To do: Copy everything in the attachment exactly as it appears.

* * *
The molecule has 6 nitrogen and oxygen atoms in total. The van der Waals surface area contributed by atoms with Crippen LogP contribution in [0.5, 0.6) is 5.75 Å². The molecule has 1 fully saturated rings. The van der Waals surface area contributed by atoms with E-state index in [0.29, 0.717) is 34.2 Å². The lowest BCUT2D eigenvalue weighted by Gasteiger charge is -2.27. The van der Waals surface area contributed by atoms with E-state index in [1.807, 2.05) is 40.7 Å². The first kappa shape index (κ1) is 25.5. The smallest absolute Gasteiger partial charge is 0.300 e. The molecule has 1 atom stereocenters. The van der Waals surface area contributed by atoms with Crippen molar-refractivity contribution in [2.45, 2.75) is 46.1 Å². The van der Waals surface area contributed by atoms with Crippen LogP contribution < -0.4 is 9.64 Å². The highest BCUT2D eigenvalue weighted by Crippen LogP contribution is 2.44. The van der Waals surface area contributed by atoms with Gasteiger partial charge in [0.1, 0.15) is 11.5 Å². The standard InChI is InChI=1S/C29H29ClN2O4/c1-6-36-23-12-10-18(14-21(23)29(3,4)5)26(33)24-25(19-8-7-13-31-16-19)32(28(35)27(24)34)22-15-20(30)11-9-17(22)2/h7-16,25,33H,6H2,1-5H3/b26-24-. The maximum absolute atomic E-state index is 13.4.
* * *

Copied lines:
The molecule has 6 nitrogen and oxygen atoms in total. The van der Waals surface area contributed by atoms with Crippen LogP contribution in [0.5, 0.6) is 5.75 Å². The molecule has 1 fully saturated rings. The van der Waals surface area contributed by atoms with E-state index in [0.29, 0.717) is 34.2 Å². The lowest BCUT2D eigenvalue weighted by Gasteiger charge is -2.27. The van der Waals surface area contributed by atoms with E-state index in [1.807, 2.05) is 40.7 Å². The first kappa shape index (κ1) is 25.5. The smallest absolute Gasteiger partial charge is 0.300 e. The molecule has 1 atom stereocenters. The van der Waals surface area contributed by atoms with Crippen molar-refractivity contribution in [2.45, 2.75) is 46.1 Å². The van der Waals surface area contributed by atoms with Crippen LogP contribution < -0.4 is 9.64 Å². The highest BCUT2D eigenvalue weighted by Crippen LogP contribution is 2.44. The van der Waals surface area contributed by atoms with Gasteiger partial charge in [0.1, 0.15) is 11.5 Å². The standard InChI is InChI=1S/C29H29ClN2O4/c1-6-36-23-12-10-18(14-21(23)29(3,4)5)26(33)24-25(19-8-7-13-31-16-19)32(28(35)27(24)34)22-15-20(30)11-9-17(22)2/h7-16,25,33H,6H2,1-5H3/b26-24-. The maximum absolute atomic E-state index is 13.4.